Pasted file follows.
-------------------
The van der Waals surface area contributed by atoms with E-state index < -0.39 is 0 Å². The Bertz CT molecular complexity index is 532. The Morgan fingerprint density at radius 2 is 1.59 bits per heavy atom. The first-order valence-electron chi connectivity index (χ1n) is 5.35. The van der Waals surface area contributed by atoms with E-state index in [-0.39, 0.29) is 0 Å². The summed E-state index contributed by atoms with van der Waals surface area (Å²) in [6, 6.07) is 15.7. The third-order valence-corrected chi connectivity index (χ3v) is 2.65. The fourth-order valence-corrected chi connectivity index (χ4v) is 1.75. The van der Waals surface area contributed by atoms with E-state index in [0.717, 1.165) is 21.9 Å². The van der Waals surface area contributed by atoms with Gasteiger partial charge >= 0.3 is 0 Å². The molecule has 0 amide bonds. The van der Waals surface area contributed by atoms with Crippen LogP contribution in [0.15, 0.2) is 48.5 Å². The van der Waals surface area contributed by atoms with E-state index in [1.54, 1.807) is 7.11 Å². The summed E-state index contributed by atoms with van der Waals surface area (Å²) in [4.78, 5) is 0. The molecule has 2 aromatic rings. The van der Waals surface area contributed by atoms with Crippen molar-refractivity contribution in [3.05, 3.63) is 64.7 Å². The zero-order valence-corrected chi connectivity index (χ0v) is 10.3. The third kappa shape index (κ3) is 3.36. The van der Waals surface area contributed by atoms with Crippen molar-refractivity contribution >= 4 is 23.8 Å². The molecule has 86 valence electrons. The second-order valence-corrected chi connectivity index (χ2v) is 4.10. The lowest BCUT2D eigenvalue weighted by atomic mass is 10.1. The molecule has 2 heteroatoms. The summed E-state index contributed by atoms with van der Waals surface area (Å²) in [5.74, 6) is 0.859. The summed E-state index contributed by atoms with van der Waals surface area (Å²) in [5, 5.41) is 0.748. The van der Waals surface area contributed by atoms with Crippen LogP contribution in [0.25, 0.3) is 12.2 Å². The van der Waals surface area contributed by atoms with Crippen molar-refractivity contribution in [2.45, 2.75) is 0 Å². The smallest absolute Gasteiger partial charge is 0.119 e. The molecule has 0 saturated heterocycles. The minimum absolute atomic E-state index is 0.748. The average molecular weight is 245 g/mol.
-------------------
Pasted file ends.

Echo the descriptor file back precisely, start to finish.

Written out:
The van der Waals surface area contributed by atoms with E-state index < -0.39 is 0 Å². The Bertz CT molecular complexity index is 532. The Morgan fingerprint density at radius 2 is 1.59 bits per heavy atom. The first-order valence-electron chi connectivity index (χ1n) is 5.35. The van der Waals surface area contributed by atoms with E-state index in [-0.39, 0.29) is 0 Å². The summed E-state index contributed by atoms with van der Waals surface area (Å²) in [6, 6.07) is 15.7. The third-order valence-corrected chi connectivity index (χ3v) is 2.65. The fourth-order valence-corrected chi connectivity index (χ4v) is 1.75. The van der Waals surface area contributed by atoms with E-state index in [0.717, 1.165) is 21.9 Å². The van der Waals surface area contributed by atoms with Gasteiger partial charge >= 0.3 is 0 Å². The molecule has 0 amide bonds. The van der Waals surface area contributed by atoms with Crippen LogP contribution in [0.15, 0.2) is 48.5 Å². The van der Waals surface area contributed by atoms with E-state index in [1.54, 1.807) is 7.11 Å². The summed E-state index contributed by atoms with van der Waals surface area (Å²) in [4.78, 5) is 0. The molecule has 2 aromatic rings. The van der Waals surface area contributed by atoms with Crippen molar-refractivity contribution in [3.05, 3.63) is 64.7 Å². The zero-order valence-corrected chi connectivity index (χ0v) is 10.3. The third kappa shape index (κ3) is 3.36. The van der Waals surface area contributed by atoms with Crippen molar-refractivity contribution >= 4 is 23.8 Å². The molecule has 86 valence electrons. The second-order valence-corrected chi connectivity index (χ2v) is 4.10. The lowest BCUT2D eigenvalue weighted by atomic mass is 10.1. The molecule has 2 heteroatoms. The summed E-state index contributed by atoms with van der Waals surface area (Å²) in [5.74, 6) is 0.859. The summed E-state index contributed by atoms with van der Waals surface area (Å²) in [5, 5.41) is 0.748. The van der Waals surface area contributed by atoms with Crippen LogP contribution in [0.25, 0.3) is 12.2 Å². The van der Waals surface area contributed by atoms with Crippen molar-refractivity contribution in [2.45, 2.75) is 0 Å². The smallest absolute Gasteiger partial charge is 0.119 e. The molecule has 0 saturated heterocycles. The minimum absolute atomic E-state index is 0.748. The average molecular weight is 245 g/mol.